In the case of PWRs, the critical safety issue is named DNB (departure from nucleate boiling), which causes the formation of a local vapor layer, causing a dramatic reduction in heat transfer capability. This phenomenon occurs in the subcooled or low-quality region. The behavior of the boiling crisis depends on many flow conditions (pressure, temperature, flow rate). Still, the boiling crisis occurs at relatively high heat fluxes and appears to be associated with the cloud of bubbles adjacent to the surface. These bubbles or films of vapor reduce the amount of incoming water. Since this phenomenon deteriorates the heat transfer coefficient and the heat flux remains, heat accumulates in the fuel rod, causing a dramatic rise in cladding and fuel temperature.

## Nucleate Boiling – Flow Boiling

In flow boiling (or forced convection boiling), fluid flow is forced over a surface by external means such as a pump and buoyancy effects. Therefore, flow boiling is always accompanied by other convection effects. Conditions depend strongly on geometry, involving external flow over heated plates and cylinders or internal (duct) flow. In nuclear reactors, most boiling regimes are just forced convection boiling. The flow boiling is also classified as either external and internal flow boiling, depending on whether the fluid is forced to flow over a heated surface or inside a heated channel.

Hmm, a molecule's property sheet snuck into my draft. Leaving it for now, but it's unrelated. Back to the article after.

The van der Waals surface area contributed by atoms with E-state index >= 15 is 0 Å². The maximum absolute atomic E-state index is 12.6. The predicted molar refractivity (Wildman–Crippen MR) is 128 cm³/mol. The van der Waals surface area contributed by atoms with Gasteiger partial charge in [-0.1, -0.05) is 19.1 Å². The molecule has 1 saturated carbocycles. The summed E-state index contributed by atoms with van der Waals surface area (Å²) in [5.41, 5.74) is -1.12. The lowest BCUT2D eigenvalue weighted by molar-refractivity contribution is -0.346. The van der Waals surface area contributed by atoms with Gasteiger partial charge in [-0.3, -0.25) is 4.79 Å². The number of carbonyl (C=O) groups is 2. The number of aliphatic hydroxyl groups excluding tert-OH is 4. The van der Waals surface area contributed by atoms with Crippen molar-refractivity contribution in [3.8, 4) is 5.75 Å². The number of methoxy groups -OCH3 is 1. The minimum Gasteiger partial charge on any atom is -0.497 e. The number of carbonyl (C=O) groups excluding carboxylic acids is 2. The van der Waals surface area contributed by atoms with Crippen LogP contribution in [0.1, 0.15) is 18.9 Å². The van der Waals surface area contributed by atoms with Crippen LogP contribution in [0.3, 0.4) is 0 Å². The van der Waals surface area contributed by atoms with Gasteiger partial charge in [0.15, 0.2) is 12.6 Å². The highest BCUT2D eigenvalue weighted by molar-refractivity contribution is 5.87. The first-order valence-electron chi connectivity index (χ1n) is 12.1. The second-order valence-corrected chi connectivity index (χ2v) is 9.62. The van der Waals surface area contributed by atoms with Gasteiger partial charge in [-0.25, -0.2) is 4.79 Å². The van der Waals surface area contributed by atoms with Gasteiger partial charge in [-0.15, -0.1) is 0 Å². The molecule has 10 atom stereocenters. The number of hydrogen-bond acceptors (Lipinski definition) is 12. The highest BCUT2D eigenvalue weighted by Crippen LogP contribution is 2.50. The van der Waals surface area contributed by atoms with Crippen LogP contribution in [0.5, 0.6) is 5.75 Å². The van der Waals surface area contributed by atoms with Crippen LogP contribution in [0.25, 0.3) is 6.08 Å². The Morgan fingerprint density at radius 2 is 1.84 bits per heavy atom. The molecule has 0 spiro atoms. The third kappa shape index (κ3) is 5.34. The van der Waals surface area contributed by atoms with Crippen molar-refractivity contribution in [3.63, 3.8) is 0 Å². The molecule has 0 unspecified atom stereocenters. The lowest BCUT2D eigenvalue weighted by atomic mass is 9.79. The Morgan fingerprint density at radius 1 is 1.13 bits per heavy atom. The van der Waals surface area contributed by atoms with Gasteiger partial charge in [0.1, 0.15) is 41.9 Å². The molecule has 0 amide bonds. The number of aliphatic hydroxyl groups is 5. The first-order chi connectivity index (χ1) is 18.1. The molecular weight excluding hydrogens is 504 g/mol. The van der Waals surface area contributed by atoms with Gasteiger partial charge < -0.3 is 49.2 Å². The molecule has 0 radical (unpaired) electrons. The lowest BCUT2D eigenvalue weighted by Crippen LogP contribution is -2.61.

Internal flow boiling is much more complicated in nature than external flow boiling because there is no free surface for the vapor to escape, and thus both the liquid and the vapor are forced to flow together. The two-phase flow in a tube exhibits different flow boiling regimes, depending on the relative amounts of the liquid and the vapor phases. Therefore internal forced convection boiling is commonly referred to as two-phase flow.

## Nucleate Boiling Correlations – Flow Boiling

In fully developed nucleate boiling with saturated coolant, the wall temperature is determined by local heat flux and pressure and is only slightly dependent on the Reynolds number. For subcooled water at absolute pressures between 0.1 – 0.6 MPa, McAdams correlation gives:

### Thom Correlation

The Thom correlation is for the flow boiling (subcooled or saturated at pressures up to about 20 MPa) under conditions where the nucleate boiling contribution predominates over forced convection. This correlation is useful for a rough estimation of expected temperature difference given the heat flux:

### Chen’s Correlation